Four Fundamentals of Leadership, Perfectly Demonstrated

According to leading business research firm McKinsey, organizations spend $14 billion annually on leadership development. In this 2014 article titled “Why Leadership Development Programs Fail,” they go on to provide four reasons why such programs don’t work, including lack of context and measuring results, lack of connection to real work and underestimating mindsets of the learners.

That is a whole bunch of money to waste, when leadership fundamentals are really pretty simple.

I recently joined a community chorus. (Hang on, I’ll get to the leadership fundamentals but I have to set the context first.)  I live in a relatively small historic town with lots of tourists but not as many locals.  I love to sing, and when I saw the ad to join the chorus, I thought a nice, easy community chorus would work well with my otherwise busy schedule.  I was a music major.  I can sight read, so this’ll be a breeze.

Boy, was I wrong…about the easy, breezy part anyway. I walked into a room of 120 volunteer musicians and picked up nine choral scores. Most pieces changed keys 5-6 times. Several split four-part harmony into eight parts. I guess this Community Chorus has stayed active and popular for 70 years because they have something special to offer.  Okay, time to roll up the top of my piano and practice.

But here’s where the leadership fundamentals come into play. In eight weeks, the Director has taken a group of volunteers, some of whom cannot read music, and created a spectacular presentation – at least it will be in three weeks when we present the concert “I Hear America Singing.”  I know it will be great, because the Director is leaving us no choice but to excel.  And I find that an endearing motivation. (more…)

How to stop leaders from “gaming” your system

For two decades I designed compensation and performance management systems for large and medium companies. I always had this nagging thought that after two or three years the system had run its course. Those who wanted to do so had figured out the game and turned what was intended to be a fair system into their own playground.

Quantitative performance ratings drove me crazy. Leaders would figure out the overall rating they wanted, and then go back and tweak the individual ratings so that they could give the salary increase they wanted to give.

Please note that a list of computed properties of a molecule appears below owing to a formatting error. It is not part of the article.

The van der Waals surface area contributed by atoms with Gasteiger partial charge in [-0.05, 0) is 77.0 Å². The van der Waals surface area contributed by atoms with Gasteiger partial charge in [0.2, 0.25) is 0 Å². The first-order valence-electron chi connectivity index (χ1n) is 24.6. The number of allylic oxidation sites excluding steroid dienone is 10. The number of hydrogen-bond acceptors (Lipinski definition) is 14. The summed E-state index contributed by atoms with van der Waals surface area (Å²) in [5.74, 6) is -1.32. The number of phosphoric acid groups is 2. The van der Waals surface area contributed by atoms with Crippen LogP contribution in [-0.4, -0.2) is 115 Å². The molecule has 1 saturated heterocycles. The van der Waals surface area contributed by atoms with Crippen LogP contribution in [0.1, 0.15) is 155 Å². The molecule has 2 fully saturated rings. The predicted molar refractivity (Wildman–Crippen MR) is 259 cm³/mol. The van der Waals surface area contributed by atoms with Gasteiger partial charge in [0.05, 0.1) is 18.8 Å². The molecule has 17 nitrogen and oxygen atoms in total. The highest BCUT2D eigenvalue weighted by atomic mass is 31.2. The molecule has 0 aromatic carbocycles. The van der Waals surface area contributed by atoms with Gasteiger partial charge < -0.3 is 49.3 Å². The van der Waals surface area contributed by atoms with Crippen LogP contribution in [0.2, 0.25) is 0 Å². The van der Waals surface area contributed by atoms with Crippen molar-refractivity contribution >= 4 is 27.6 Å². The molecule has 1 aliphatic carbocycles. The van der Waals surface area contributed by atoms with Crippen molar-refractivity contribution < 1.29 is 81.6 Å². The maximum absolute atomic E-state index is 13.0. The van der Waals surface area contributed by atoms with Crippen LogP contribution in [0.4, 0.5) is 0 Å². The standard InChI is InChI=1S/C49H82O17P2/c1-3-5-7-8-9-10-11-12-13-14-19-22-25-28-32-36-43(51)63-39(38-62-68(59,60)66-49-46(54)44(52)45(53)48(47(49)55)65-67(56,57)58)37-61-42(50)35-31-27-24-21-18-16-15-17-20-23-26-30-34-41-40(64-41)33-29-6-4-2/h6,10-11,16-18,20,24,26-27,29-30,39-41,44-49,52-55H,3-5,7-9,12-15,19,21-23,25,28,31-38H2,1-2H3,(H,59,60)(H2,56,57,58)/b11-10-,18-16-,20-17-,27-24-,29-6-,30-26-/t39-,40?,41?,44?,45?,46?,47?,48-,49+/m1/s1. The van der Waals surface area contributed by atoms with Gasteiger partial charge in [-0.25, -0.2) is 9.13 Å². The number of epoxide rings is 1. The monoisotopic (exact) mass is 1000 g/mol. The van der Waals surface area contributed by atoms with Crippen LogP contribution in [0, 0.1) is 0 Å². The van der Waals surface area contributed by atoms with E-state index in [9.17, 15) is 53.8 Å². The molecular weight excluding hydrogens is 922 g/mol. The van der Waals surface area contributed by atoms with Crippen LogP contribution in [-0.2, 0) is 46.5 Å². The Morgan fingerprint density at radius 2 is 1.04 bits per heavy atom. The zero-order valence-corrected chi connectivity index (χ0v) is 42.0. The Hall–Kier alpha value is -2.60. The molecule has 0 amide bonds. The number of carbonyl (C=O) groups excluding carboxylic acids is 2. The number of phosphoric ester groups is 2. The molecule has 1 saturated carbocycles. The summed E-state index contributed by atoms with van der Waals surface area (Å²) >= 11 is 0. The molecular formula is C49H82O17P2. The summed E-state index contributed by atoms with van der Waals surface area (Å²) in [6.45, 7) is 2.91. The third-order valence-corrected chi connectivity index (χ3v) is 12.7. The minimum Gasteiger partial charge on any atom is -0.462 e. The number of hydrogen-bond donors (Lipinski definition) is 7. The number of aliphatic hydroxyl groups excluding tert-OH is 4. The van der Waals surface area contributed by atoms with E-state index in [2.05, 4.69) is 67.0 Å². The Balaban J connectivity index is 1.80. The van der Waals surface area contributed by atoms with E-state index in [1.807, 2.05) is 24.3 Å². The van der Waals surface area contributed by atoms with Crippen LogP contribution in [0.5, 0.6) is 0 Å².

Today, the Wall Street Journal carried an article about how companies are learning to game Glassdoor. Companies like SpaceX, SAP, LinkedIn and Anthem “encouraged” people to leave excellent reviews, causing unusual spikes in their ratings. CEOs questioned about the practice said that the ratings on the site were not representative of their company, so they fixed it.

I see a pattern here – those systems that are intended to provide helpful and unbiased data can be “gamed.”

The other nagging thought I had back when I designed compensation plans was that plan sponsors wanted to substitute a system for daily leadership. How do we make sure the tellers are upselling? Put in an incentive plan. Are tellers balancing? Put it in the incentive plan. Are they being nice…? You’ve got the idea. The plan becomes so complicated that two staff analysts are engaged to “track and manage” it. The branch manager doesn’t understand it and spends more time explaining the plan than correcting behaviors.

I see another pattern here – there seems to be more value placed on systems to manage behavior than on leadership observation, coaching, and feedback.

Systems are critical in an organization. They lay boundaries, communicate values, encourage appropriate behavior while discouraging behavior that is contrary to the mission. They are not, however, a substitute for leadership. The timely and effective use of organizational systems should be a competency for which leaders are held accountable.

How can an organization build accountability into their systems so that the data and results are intentional and not “gamed?” Here are four ways to get started. (more…)

How quickly can the Nebraska team learn?

Shucks. Nebraska lost to Purdue, and now has a 0-4 record for 2018, and hopes of a bowl game are…well…probably gone. So much for the silver bullet, Scott Frost.  Oh wait, I already said there is no silver bullet.

I do, however, see more leadership lessons from Nebraska. Let’s explore “organizational learning,” shall we?  I went to look for a prior article I wrote on organizational learning, because I use the term all the time.  By golly, I haven’t written one, so let’s take a whack now.

My mantra: learning occurs at the individual, team and organizational level, and higher levels of learning are not the sum of the parts.  They are greater and they are shared.  Just because everyone on the team is exceptionally good at their individual role doesn’t mean the team is effective. They may be; they may not be.

If they are, and they haven’t built a collective set of experiences, practiced together, and dissected each and every move to understand why it worked or why it didn’t work, their win is pure luck. Luck may win the game. It doesn’t get you to the national championship.

Scott Frost has repeatedly said, “I know what direction we are going.” My guess is that he’s going to the national championship. And given his record of coaching success, I suspect his experience has told him from the beginning that it ain’t gonna be easy.

Oh, there are some that are ready to give up on Frost already. They just don’t get it. It isn’t about the short-term. It’s about the long-term.  It’s about organizational learning. How can Nebraska’s journey demonstrate the elements of organizational learning? There are several ways. (more…)